Now, in the present action involving the same factual and legal issues, Makariw's administratrix is suing Rinard for damages.
The issue presented is whether or not a prior determination that an employee (Makariw) was negligent and that the owner (Rinard) was not negligent estops the personal representative of the employee (Makariw) from claiming in a later suit that Rinard was negligent and that Makariw was not negligent.
The verdict and judgment against Y.B.H. in the prior action was predicated on principles of respondeat superior. There was no independent act of negligence on the part of Y.B.H. alleged in the prior suit.
Whether or not an action is barred by prior litigation is determined in diversity cases by the law of the state in which the Federal Court is sitting. See Hartmann v. Time, Inc., 166 F.2d 127, 138 (3 Cir., 1947); Kimmel v. Yankee Lines, 224 F.2d 644, 647 (3 Cir., 1955); Angel v. Bullington, 330 U.S. 183, 67 S. Ct. 657, 91 L. Ed. 832 (1947).
Under Pennsylvania law, the rule of res judicata is that when a Court of competent jurisdiction has determined a litigated cause on its merits, the judgment entered, until reversed,
is, forever and under all circumstances, final and conclusive as between the parties to the suit and their privies, in every factual and legal issue judicially determined which relate directly to the case then before the Court. Helmig v. Rockwell Mfg. Co., 389 Pa. 21, 29, 131 A.2d 622 (1957).
Our colleague, Judge Van Dusen, has held that where an employer is subjected to suit under the principle of respondeat superior, for the acts of his employee, all issues judicially determined therein bind the employee who is in privity with his employer. Moore v. Deal and Lucas, 203 F.Supp. 66 (E.D.Pa.1962); Waynik v. Suhyda, 22 Pa.Dist. & Co.R.2d 208 (Cambria Co. 1960).
Therefore, we hold that Makariw was in privity with his employer Y.B.H. and is concluded by the prior adjudication of his negligence and Rinard's freedom from culpability.
This presents the problem of deciding whether Makariw's personal representative, who was not a party to the prior litigation, is also bound under principles of res judicata.
The strict technical rule of res judicata requires that four conditions be present: (1) identity of the subject matter; (2) identity of the causes of action; (3) identity of persons and of parties to the action; and (4) identity of the quality in the persons for or against whom the claim is made. 20 P.L.E. Judgment, Ch. 8, §§ 251-347; Helmig v. Rockwell Mfg. Co., supra, 389 Pa. at p. 29, 131 A.2d at p. 626.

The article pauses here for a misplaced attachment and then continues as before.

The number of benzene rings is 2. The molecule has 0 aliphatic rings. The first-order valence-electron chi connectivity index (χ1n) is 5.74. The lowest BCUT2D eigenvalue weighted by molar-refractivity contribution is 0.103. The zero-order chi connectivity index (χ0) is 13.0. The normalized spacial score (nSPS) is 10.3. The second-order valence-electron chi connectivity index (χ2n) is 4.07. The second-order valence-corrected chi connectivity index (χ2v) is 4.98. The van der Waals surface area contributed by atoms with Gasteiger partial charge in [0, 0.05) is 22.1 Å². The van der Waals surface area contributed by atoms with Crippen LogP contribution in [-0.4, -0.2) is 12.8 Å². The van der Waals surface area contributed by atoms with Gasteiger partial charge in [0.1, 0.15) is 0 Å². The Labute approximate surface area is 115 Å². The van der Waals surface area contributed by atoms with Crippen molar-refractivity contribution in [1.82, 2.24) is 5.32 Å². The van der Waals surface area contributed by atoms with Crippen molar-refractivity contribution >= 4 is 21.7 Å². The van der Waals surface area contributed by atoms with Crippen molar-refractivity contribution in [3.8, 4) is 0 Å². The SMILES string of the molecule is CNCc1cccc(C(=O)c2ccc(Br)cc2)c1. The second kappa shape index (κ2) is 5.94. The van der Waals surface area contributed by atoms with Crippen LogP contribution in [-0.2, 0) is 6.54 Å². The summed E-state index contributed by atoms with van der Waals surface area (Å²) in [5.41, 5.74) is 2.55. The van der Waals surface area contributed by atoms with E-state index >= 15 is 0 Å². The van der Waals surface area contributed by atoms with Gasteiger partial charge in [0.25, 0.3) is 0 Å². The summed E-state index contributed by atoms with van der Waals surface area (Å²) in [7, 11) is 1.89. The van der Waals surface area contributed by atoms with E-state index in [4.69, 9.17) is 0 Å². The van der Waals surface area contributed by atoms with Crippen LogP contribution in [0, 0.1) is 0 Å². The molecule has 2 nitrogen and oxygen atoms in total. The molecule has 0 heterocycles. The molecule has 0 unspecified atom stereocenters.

In the instant survival action the administratrix succeeds to the decedent's right of action for his estate and in the wrongful death action the right vests in the widow or personal representative. 'Each is designated by law to serve as the alter ego of the deceased, and both trace their rights to this common source.' Kannel v. Kennedy, 94 F.2d 487, 488 (3 Cir., 1937). Also, for all practical purposes the administratrix in this action occupies the same antagonistic relation toward Rinard as did her decedent in the earlier action.
Res judicata may be invoked to bar an action on the policy of the law to end litigation rather than on technical rules of privity.
For the plaintiff to recover in this action she will have to prove Rinard was negligent when this issue has already been resolved in his favor. To allow this matter to be relitigated would render the prior trial and verdict a useless exercise in futility.
No case has been found which is directly in point on this problem where the issues are similar and one of the identities is missing between the first and second actions. However, there are cases which state that a former judgment operates as a collateral estoppel to bar a relitigation of issues previously litigated, regardless of whether it was based upon the same cause of action as the second suit.
A fortiori, where the second suit arises out of the same cause of action, the doctrine of collateral estoppel operates as an absolute bar. The spirit and intent of the doctrine of res judicata and collateral estoppel warrant the granting of this motion to dismiss.